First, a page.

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Sick of spending thousands to drop a few seconds from your bike split? How about these (much) cheaper hacks?

Aerodynamic tricks that'll set you back $50 or less

Triathletes are always looking for an edge – especially when it comes to finding a bit more speed on the bike. We’ll spend thousands of dollars on aero extensions (see below). We’ll invest in the latest, most aerodynamic wheelsets. We’ll spend thousands of dollars to be on the latest tri bike.

$6,000 aero bars? Custom bars used by the pros

But what if you could actually gain some valuable seconds, possibly minutes, in your next triathlon with an investment of just a few dollars? Check out these under-$50 fixes that could save you some time at your next race.

Water bottle down the front of your tri suit

We couldn’t figure out why Gustav Iden seemed to be carrying a water bottle down the front of his suit at last year’s Ironman World Championship, but it obviously didn’t hurt his record-setting performance. Turns out Iden isn’t the only one who’s been experimenting with putting a water bottle down the front of his (or her) suit – according to Jim Manton from ERO Sports in California. Manton posted this video outlining the benefits he was able to find when he tested a group of athletes.

Manton tested both a regular, 28 oz (828 ml) water bottle and a plastic, 1.5 l bottle. Universally, all the riders benefitted from using the water bottle, as long as it was placed fairly high. Most of the riders he tested also benefitted from the 1.5 l bottle, but those with shorter torsos didn’t enjoy the same benefits, probably because the bottle was too big.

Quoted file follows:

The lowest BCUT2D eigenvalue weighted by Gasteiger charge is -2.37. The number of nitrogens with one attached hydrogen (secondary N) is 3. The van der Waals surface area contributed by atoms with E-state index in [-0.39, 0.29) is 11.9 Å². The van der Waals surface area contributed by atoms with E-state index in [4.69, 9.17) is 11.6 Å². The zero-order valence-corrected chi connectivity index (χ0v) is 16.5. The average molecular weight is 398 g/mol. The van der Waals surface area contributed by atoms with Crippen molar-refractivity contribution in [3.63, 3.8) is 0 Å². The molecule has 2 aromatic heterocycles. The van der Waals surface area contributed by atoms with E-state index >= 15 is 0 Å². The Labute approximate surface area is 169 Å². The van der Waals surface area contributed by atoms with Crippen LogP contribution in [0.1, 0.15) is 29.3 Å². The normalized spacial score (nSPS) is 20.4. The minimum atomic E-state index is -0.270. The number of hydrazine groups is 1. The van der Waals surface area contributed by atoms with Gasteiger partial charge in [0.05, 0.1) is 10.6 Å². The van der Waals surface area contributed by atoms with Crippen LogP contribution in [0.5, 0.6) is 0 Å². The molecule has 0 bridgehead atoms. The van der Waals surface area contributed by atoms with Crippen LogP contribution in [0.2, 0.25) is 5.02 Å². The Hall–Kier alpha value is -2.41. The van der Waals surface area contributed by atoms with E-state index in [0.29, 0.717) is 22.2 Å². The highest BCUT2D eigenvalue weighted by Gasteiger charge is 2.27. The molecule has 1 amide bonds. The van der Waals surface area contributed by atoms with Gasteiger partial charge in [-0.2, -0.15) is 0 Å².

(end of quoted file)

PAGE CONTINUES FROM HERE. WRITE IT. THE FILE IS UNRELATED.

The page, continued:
It’s hard to say whether or not a more expensive water bottle will provide better results – you might want to experiment with that one yourself. It’ll be hard to spend that $50 on a bottle, though, especially one that’s only going to sit in your shirt for the entire race.

Aero Socks

Studies have shown that aero socks can also decrease your drag while on the bike. Entire teams have been kitted with the same socks at the Tour this year, looking to eke out that extra little bit of watt-saving speed.

According to Bruce Lin from the Pros Closet, “when compared to big ticket items like frames, wheels, helmets, and skinsuits, aero socks are much more affordable yet can provide measurable gains.”

This one might be a bit of a challenge for a triathlete – pulling on socks when your feet and legs are wet can be a challenge.

Castelli’s Fast Feet Socks were designed to replace the company’s shoe covers when the UCI banned them (that’s since been overturned), and will set you back $50. There are lots of shorter, aero socks on the market, too, that might be easier to get on, and will also be a bit cooler, that will also save you some watts.

Shave your legs

Yes, we know that no child should ever have to hear their father say “I’ll be a while in the shower – I have to shave my legs.” But it is definitely worth the embarrassment if you’re in the hunt to shave (sorry, couldn’t resist) some time off your next bike split.

According to this Canadian Press story from 2014 that appeared in the Globe and Mail, “the reduction in aerodynamic drag was so significant that even the researchers running the test didn’t initially believe it.”

How to get aero for cheap

How much will this set you back? You probably already have a razor and shaving cream sitting at home.

Tire pressure

As hard as it’s been for us old-timers who were used to pumping as much air into our tires as they could handle, research is now showing that too-high tire pressures will actually slow you down. So, finding the optimal pressure to pump your tires to costs absolutely nothing (you’re pumping the tires up anyway, right?) and can make a huge difference to your performance.

You can dial in the correct pressure using this guid from SRAM, while Hunt Wheels offers this excellent guide, too.